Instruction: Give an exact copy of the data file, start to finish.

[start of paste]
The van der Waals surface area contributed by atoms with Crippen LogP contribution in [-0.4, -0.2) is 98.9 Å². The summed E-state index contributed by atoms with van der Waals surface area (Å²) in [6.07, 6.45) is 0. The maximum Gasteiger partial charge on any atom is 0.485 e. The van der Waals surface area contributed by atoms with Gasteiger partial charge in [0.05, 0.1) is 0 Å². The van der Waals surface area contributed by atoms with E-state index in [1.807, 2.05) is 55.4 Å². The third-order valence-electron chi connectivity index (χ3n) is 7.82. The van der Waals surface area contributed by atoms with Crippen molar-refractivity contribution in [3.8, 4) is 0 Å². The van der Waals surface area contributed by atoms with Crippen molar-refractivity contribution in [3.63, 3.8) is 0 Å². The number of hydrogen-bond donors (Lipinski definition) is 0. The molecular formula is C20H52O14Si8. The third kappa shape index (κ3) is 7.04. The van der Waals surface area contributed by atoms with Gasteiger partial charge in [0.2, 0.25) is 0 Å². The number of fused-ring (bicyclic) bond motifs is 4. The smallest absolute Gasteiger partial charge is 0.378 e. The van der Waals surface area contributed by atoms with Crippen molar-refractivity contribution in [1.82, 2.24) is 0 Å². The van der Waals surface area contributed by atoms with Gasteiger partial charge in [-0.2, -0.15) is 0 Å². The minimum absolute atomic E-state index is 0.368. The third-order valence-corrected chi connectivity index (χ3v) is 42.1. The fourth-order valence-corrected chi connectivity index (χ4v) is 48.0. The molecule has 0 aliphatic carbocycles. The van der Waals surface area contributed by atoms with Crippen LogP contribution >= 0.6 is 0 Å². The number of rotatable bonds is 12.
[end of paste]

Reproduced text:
The van der Waals surface area contributed by atoms with Crippen LogP contribution in [-0.4, -0.2) is 98.9 Å². The summed E-state index contributed by atoms with van der Waals surface area (Å²) in [6.07, 6.45) is 0. The maximum Gasteiger partial charge on any atom is 0.485 e. The van der Waals surface area contributed by atoms with Gasteiger partial charge in [0.05, 0.1) is 0 Å². The van der Waals surface area contributed by atoms with E-state index in [1.807, 2.05) is 55.4 Å². The third-order valence-electron chi connectivity index (χ3n) is 7.82. The van der Waals surface area contributed by atoms with Crippen molar-refractivity contribution in [3.8, 4) is 0 Å². The van der Waals surface area contributed by atoms with Crippen molar-refractivity contribution in [3.63, 3.8) is 0 Å². The number of hydrogen-bond donors (Lipinski definition) is 0. The molecular formula is C20H52O14Si8. The third kappa shape index (κ3) is 7.04. The van der Waals surface area contributed by atoms with Gasteiger partial charge in [0.2, 0.25) is 0 Å². The number of fused-ring (bicyclic) bond motifs is 4. The smallest absolute Gasteiger partial charge is 0.378 e. The van der Waals surface area contributed by atoms with Crippen molar-refractivity contribution in [1.82, 2.24) is 0 Å². The van der Waals surface area contributed by atoms with Gasteiger partial charge in [-0.2, -0.15) is 0 Å². The minimum absolute atomic E-state index is 0.368. The third-order valence-corrected chi connectivity index (χ3v) is 42.1. The fourth-order valence-corrected chi connectivity index (χ4v) is 48.0. The molecule has 0 aliphatic carbocycles. The van der Waals surface area contributed by atoms with Crippen LogP contribution >= 0.6 is 0 Å². The number of rotatable bonds is 12.